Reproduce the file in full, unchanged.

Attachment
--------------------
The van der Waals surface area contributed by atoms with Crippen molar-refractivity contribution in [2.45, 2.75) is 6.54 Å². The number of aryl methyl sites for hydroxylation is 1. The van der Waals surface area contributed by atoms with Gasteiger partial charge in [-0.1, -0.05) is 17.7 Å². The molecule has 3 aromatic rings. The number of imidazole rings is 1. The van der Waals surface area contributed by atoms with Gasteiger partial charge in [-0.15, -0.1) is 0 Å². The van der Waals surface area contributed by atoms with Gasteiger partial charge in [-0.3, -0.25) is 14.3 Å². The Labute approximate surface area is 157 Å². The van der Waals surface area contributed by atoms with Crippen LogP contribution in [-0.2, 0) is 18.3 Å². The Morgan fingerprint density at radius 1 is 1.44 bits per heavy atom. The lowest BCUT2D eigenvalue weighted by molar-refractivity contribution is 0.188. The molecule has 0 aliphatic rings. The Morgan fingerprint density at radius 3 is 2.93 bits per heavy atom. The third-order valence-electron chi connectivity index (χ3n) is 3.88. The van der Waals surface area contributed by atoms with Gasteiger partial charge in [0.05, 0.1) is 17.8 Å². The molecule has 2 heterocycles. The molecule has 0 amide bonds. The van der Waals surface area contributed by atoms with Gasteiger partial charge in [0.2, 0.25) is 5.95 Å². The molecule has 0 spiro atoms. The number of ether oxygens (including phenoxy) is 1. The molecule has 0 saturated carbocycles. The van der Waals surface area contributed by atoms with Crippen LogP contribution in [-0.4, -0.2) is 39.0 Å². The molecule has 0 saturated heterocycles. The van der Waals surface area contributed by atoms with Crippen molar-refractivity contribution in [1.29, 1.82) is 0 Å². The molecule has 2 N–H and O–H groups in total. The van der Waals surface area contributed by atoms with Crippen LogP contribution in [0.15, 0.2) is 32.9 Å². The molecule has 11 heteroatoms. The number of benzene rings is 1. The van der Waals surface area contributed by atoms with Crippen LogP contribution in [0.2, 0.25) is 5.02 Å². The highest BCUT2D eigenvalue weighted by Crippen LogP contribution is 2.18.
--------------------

The van der Waals surface area contributed by atoms with Crippen molar-refractivity contribution in [2.45, 2.75) is 6.54 Å². The number of aryl methyl sites for hydroxylation is 1. The van der Waals surface area contributed by atoms with Gasteiger partial charge in [-0.1, -0.05) is 17.7 Å². The molecule has 3 aromatic rings. The number of imidazole rings is 1. The van der Waals surface area contributed by atoms with Gasteiger partial charge in [-0.15, -0.1) is 0 Å². The van der Waals surface area contributed by atoms with Gasteiger partial charge in [-0.3, -0.25) is 14.3 Å². The Labute approximate surface area is 157 Å². The van der Waals surface area contributed by atoms with Crippen LogP contribution in [-0.2, 0) is 18.3 Å². The Morgan fingerprint density at radius 1 is 1.44 bits per heavy atom. The lowest BCUT2D eigenvalue weighted by molar-refractivity contribution is 0.188. The molecule has 0 aliphatic rings. The Morgan fingerprint density at radius 3 is 2.93 bits per heavy atom. The third-order valence-electron chi connectivity index (χ3n) is 3.88. The van der Waals surface area contributed by atoms with Gasteiger partial charge in [0.05, 0.1) is 17.8 Å². The molecule has 2 heterocycles. The molecule has 0 amide bonds. The van der Waals surface area contributed by atoms with Gasteiger partial charge in [0.2, 0.25) is 5.95 Å². The molecule has 0 spiro atoms. The number of ether oxygens (including phenoxy) is 1. The molecule has 0 saturated carbocycles. The van der Waals surface area contributed by atoms with Crippen LogP contribution in [-0.4, -0.2) is 39.0 Å². The molecule has 0 saturated heterocycles. The van der Waals surface area contributed by atoms with Crippen molar-refractivity contribution in [1.29, 1.82) is 0 Å². The molecule has 2 N–H and O–H groups in total. The van der Waals surface area contributed by atoms with Crippen LogP contribution in [0.15, 0.2) is 32.9 Å². The molecule has 11 heteroatoms. The number of benzene rings is 1. The van der Waals surface area contributed by atoms with Crippen LogP contribution in [0.2, 0.25) is 5.02 Å². The highest BCUT2D eigenvalue weighted by Crippen LogP contribution is 2.18.